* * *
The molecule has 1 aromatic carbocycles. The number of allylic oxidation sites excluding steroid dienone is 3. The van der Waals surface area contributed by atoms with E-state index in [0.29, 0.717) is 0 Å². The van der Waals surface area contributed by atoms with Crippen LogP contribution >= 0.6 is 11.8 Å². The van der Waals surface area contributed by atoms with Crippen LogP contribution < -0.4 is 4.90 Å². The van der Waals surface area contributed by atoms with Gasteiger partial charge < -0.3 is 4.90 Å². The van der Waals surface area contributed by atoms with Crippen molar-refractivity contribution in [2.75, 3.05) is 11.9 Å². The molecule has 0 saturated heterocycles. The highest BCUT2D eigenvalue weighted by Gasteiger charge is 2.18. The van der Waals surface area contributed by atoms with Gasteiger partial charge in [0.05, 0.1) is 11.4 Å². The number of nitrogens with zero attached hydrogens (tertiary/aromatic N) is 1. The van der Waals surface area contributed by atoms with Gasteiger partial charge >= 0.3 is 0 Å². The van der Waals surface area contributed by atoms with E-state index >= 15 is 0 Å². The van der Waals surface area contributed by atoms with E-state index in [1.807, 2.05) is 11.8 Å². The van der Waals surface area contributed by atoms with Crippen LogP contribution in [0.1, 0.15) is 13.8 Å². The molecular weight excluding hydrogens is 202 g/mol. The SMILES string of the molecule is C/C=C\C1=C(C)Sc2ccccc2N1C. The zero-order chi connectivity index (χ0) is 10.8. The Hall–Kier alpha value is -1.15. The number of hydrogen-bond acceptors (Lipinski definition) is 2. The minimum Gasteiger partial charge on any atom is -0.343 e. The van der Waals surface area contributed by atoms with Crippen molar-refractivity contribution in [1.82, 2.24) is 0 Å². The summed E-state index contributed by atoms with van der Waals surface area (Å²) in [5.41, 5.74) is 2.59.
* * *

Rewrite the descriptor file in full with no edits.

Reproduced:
The molecule has 1 aromatic carbocycles. The number of allylic oxidation sites excluding steroid dienone is 3. The van der Waals surface area contributed by atoms with E-state index in [0.29, 0.717) is 0 Å². The van der Waals surface area contributed by atoms with Crippen LogP contribution >= 0.6 is 11.8 Å². The van der Waals surface area contributed by atoms with Crippen LogP contribution < -0.4 is 4.90 Å². The van der Waals surface area contributed by atoms with Gasteiger partial charge < -0.3 is 4.90 Å². The van der Waals surface area contributed by atoms with Crippen molar-refractivity contribution in [2.75, 3.05) is 11.9 Å². The molecule has 0 saturated heterocycles. The highest BCUT2D eigenvalue weighted by Gasteiger charge is 2.18. The van der Waals surface area contributed by atoms with Gasteiger partial charge in [0.05, 0.1) is 11.4 Å². The number of nitrogens with zero attached hydrogens (tertiary/aromatic N) is 1. The van der Waals surface area contributed by atoms with Gasteiger partial charge >= 0.3 is 0 Å². The van der Waals surface area contributed by atoms with E-state index >= 15 is 0 Å². The van der Waals surface area contributed by atoms with E-state index in [1.807, 2.05) is 11.8 Å². The van der Waals surface area contributed by atoms with Crippen LogP contribution in [0.1, 0.15) is 13.8 Å². The molecular weight excluding hydrogens is 202 g/mol. The SMILES string of the molecule is C/C=C\C1=C(C)Sc2ccccc2N1C. The zero-order chi connectivity index (χ0) is 10.8. The Hall–Kier alpha value is -1.15. The number of hydrogen-bond acceptors (Lipinski definition) is 2. The minimum Gasteiger partial charge on any atom is -0.343 e. The van der Waals surface area contributed by atoms with Crippen molar-refractivity contribution in [1.82, 2.24) is 0 Å². The summed E-state index contributed by atoms with van der Waals surface area (Å²) in [5.41, 5.74) is 2.59.